I had an appointment at the infusion clinic today.
No worries. It’s not as scary as it sounds – at least for me. I have a stubborn case of anemia and receiving iron via IV is more effective and longer-lasting than swallowing iron tablets.
But, it can be scary for the other patients there, all of whom come to the clinic to receive cancer treatments.
My “fix” is easy; theirs isn’t.
Two things happened while I was there.
First, as I was looking around the room at all of these heroes fighting a difficult battle my heart was moved to issue a call for prayer for them and for all folks fighting cancer.
So, I put it on my Facebook timeline, explaining where I was and why I was asking them to pray. My post received wonderful response.
That, I think, is when social media is at its very best.
Second, a had a thought-provoking conversation with the gentleman in the seat next to mine that pulled me into some deep soul searching. This kind, old gentleman called for my attention and asked me the reason I was being treated at the clinic. I answered, and asked his reason in return.
It was cancer, but he didn’t want to say what kind. He seemed to be struggling with the diagnosis and all that was coming with it. I felt so sad for him.
I let the conversation fade because I didn’t want to push him.
A short while later, he called my attention again. This time he had an entirely different kind of question for me.
“Ma’am, what do you think of all that’s going on in North Carolina right now?” he asked.
The man was sincere in his inquiry. In general, it’s a volatile subject and I wanted to respond carefully. I also didn’t know where he was coming from. and wanted to be respectful of his feelings and opinion.
My response to him was, “I don’t really understand going on there.”
That’s actually the truth. I haven’t read the news thoroughly in the last few days and so I only know that something got stirred up there. From the reports, an African-American man was shot and killed in an officer-involved shooting.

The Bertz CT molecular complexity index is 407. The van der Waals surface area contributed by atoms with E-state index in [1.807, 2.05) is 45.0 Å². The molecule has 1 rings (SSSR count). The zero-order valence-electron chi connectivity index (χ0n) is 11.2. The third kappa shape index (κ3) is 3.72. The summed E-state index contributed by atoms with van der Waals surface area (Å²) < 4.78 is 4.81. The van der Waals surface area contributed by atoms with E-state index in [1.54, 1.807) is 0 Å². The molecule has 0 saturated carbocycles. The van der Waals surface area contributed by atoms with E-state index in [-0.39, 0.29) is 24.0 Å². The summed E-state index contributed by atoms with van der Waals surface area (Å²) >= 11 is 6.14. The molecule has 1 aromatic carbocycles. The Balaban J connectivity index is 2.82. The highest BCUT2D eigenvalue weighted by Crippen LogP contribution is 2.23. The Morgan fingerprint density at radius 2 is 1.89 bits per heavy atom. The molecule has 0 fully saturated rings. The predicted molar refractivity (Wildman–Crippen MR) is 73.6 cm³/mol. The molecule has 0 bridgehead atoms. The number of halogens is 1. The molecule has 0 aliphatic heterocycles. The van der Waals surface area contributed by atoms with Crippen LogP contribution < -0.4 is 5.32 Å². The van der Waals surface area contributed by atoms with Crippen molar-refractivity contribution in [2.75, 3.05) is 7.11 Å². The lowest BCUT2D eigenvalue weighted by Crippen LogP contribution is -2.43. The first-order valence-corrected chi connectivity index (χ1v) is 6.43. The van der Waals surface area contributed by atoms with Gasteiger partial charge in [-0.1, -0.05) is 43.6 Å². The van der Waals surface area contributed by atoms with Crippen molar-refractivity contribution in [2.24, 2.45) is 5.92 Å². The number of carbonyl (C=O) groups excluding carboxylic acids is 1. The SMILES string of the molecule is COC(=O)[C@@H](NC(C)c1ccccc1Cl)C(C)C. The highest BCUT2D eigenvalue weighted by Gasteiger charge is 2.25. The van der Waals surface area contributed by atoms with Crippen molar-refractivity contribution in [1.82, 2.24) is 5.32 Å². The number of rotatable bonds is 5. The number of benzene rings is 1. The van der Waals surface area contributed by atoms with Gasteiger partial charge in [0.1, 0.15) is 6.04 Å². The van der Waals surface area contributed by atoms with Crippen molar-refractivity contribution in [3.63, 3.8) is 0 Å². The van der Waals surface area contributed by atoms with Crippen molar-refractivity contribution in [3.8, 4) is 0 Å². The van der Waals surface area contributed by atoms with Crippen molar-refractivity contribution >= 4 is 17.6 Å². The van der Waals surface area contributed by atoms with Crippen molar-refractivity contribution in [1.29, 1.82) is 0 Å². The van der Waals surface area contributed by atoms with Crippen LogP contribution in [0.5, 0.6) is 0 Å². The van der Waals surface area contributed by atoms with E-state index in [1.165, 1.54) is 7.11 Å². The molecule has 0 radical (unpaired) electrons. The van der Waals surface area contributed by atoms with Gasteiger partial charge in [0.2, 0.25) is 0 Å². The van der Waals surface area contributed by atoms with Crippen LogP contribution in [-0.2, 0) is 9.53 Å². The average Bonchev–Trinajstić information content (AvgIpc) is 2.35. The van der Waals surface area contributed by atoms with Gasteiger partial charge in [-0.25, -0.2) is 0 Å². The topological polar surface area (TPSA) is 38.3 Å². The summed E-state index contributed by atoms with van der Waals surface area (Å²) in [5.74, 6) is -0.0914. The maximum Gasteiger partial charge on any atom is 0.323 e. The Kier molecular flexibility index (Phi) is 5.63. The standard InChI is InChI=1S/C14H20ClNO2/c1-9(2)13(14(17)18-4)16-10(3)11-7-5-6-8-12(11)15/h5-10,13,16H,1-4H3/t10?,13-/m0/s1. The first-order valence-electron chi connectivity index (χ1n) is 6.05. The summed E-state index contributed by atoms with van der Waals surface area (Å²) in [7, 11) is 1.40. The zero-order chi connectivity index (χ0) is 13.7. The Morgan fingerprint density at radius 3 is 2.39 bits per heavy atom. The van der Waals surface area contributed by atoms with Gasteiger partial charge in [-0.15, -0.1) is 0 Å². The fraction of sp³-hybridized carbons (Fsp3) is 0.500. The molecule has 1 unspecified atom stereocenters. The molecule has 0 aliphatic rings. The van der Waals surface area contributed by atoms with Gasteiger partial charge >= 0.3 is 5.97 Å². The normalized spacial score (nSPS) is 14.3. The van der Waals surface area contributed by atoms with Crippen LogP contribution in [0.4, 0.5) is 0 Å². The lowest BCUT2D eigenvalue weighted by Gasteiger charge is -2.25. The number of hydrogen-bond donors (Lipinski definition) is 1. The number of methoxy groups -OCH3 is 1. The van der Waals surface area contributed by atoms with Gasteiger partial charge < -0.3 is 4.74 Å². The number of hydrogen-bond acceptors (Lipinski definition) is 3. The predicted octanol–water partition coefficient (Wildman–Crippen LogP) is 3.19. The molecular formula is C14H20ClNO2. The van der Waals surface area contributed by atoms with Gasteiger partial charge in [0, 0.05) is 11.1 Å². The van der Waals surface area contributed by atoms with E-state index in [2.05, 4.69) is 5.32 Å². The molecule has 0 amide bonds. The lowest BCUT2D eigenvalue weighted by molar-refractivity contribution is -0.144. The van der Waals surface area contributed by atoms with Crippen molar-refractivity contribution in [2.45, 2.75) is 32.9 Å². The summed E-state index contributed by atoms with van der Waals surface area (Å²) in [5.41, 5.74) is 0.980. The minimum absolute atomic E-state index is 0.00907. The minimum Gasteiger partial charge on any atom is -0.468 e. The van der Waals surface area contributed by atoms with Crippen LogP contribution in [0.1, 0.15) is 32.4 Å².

That’s all I knew at the clinic, that’s all I know now.
I asked the man, “What do you think?”
“Well, I see it this way. How can that many people be wrong?” he replied.
Before I continue, let me clarify that it’s not what’s going on in Charlotte or the issue of police-involved shootings itself that is the subject of this post.
It’s the gentlemen’s response to my question.
“How can that many people be wrong?”
That same question can be applied in thousands of different circumstances. Being a Catholic author, my mind went immediately to spiritual things.
One term came to my mind: Mass-mindedness.
Again and again, we lean to popular opinion in the way to govern our lives instead of looking to Church teaching. We view issues like cohabitation, contraception, abortion, fashion (i.e., lack of modesty), entertainment, and so many others with a mass-minded approach.
How can that many people be wrong?
Whether we vocalize the question or subconsciously think it, that’s basically the guideline we often use in making moral and religious decisions. Rather, we should form educated opinions based on fact and recognized authorities.
I’m stopping again to clarify: I am NOT suggesting that the man next to me in the clinic does this, or is doing it in regard to the Charlotte shooting or any other question he has.
What I’m getting at is the exercise of moral conscience.
Here’s what the Catechism of the Catholic Church says:
Moral conscience, present at the heart of the person, enjoins him at the appropriate moment to do good and to avoid evil. It also judges particular choices, approving those that are good and denouncing those that are evil.49 It bears witness to the authority of truth in reference to the supreme Good to which the human person is drawn, and it welcomes the commandments. When he listens to his conscience, the prudent man can hear God speaking. (CCC 1777)
God speaks to us through the Magisterium of the Church. Sadly, we often tune him out and follow the opinion of the masses instead in matters both large and small.
I pray that we all will be reminded to avoid mass mindedness as a moral compass and instead adhere to the teachings of our Lord Jesus Christ and his Church.
That many people can be wrong.